Dazaifu Tenmangu Shrine is maybe 20 minutes by foot from Dazaifu rail station, at which Japan’s famously impressive trains pull in and out each day with exacting punctuality. In 2019, a single train has Japan’s densha otaku (“train fanatics”) worked up: Rail Kitchen Chikugo.
In addition to normal train stuff—like carrying passengers from Fukuoka City to Dazaifu (45 minutes) and Omuta (two hours and 30 minutes) and back—the three white-and-red-gridded cars of Rail Kitchen Chikugo treat passengers to thoughtful, multi-course meals sourced from the lands they’re speeding through. The “Brunch Set” (¥3,000), “Lunch Set” (¥8,000) and “Dinner Set” (¥8,000) are the only booking options, each a seat attached to a meal, a route and a departure time. A schedule is available here.
The Brunch Set’s pairing of a hot dog with coffee was unexpected, but both were tasty on my ride to Dazaifu. So long as you’re traveling on a Friday, Saturday, Sunday, or holiday, it’s the best ticket to adventures in the prefecture beyond Fukuoka City.
6. Eat unagi at Hakata Meidai Yoshizuka Unagi-ya, Fukuoka City
When freshwater eel, which is unagi in Japanese, is served atop a bowl of steamed rice in an elegant lacquer box, it’s called unaju. The una- comes from unagi, while the -ju has been sliced off jubako, the word for lacquer box. The same calculus gives us unadon, the word for an unagi rice bowl: una- + -don, from unagi and donburi (rice bowl).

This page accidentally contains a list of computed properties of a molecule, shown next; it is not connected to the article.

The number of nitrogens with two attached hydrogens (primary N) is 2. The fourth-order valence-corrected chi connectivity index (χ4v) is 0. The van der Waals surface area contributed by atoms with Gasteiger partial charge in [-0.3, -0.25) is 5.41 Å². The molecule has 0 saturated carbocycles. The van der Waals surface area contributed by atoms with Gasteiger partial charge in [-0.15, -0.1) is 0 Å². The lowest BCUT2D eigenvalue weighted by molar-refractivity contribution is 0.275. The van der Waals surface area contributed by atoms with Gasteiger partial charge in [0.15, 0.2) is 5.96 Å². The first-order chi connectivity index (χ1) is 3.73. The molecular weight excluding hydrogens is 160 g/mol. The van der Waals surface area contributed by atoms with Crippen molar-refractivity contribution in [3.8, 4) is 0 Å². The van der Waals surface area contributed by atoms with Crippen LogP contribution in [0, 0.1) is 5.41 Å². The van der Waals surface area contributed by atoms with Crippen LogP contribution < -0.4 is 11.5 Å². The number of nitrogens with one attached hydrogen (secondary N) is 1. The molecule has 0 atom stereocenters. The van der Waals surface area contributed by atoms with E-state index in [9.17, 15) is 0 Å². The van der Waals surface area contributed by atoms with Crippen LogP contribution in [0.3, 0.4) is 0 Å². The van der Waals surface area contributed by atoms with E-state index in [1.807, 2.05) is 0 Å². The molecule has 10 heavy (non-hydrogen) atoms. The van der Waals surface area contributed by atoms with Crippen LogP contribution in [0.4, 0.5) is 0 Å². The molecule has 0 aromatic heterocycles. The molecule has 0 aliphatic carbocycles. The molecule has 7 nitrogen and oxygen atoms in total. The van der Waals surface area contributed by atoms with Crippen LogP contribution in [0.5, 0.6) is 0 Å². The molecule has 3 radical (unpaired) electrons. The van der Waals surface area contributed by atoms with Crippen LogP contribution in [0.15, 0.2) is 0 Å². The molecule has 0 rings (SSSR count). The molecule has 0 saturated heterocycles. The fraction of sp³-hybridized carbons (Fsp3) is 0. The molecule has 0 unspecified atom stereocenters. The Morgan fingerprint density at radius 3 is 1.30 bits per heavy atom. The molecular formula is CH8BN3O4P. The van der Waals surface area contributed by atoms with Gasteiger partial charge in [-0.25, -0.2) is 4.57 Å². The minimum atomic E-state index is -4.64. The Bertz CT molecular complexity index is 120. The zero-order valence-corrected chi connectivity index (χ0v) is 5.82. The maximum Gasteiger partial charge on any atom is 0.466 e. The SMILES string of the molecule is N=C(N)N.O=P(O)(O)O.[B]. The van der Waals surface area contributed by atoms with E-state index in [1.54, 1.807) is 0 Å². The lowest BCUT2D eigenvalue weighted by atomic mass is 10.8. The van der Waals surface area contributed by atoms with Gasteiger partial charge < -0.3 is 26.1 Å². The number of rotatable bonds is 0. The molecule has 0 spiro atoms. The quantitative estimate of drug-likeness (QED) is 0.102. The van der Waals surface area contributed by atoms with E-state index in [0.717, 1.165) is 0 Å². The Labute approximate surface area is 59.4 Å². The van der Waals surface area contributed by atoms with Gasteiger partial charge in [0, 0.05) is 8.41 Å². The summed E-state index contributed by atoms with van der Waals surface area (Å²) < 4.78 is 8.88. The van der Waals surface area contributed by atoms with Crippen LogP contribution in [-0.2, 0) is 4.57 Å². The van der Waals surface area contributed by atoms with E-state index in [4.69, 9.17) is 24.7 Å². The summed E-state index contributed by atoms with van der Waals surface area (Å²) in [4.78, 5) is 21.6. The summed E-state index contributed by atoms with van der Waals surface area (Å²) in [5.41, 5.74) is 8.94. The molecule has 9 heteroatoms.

Unagi as you like it is the specialty of the house at Hakata Meidai Yoshizuka Unagi-ya in Fukuoka City. Before it hits the bowl or lacquer box, the unagi is butterflied and cut into six-inch filets, brushed in unagi sauce (Japanese: unagi tare), and grilled over small charcoals until fluffy and caramelized. This is the unagi way in Japan since at least the Edo period (1603-1868), a specialty of country rather than prefecture. But Hakata Meidai Yoshizuka Unagi-ya’s version, eaten in snug tatami-mat rooms beside the Naka River, is truly delicious. An order of unaju (starts at ¥3,100) or unadon (starts at ¥1,900) is supplemented by a strong sake menu, tabletop unagi sauce and a piping hot bowl of eel liver soup (it’s just broth).
What’s in unagi sauce? Unagi sauce (aka unagi tare) must be one of the world’s best sauces. It’s a blend of soy sauce, mirin, sugar, and sake. Here’s how to make it.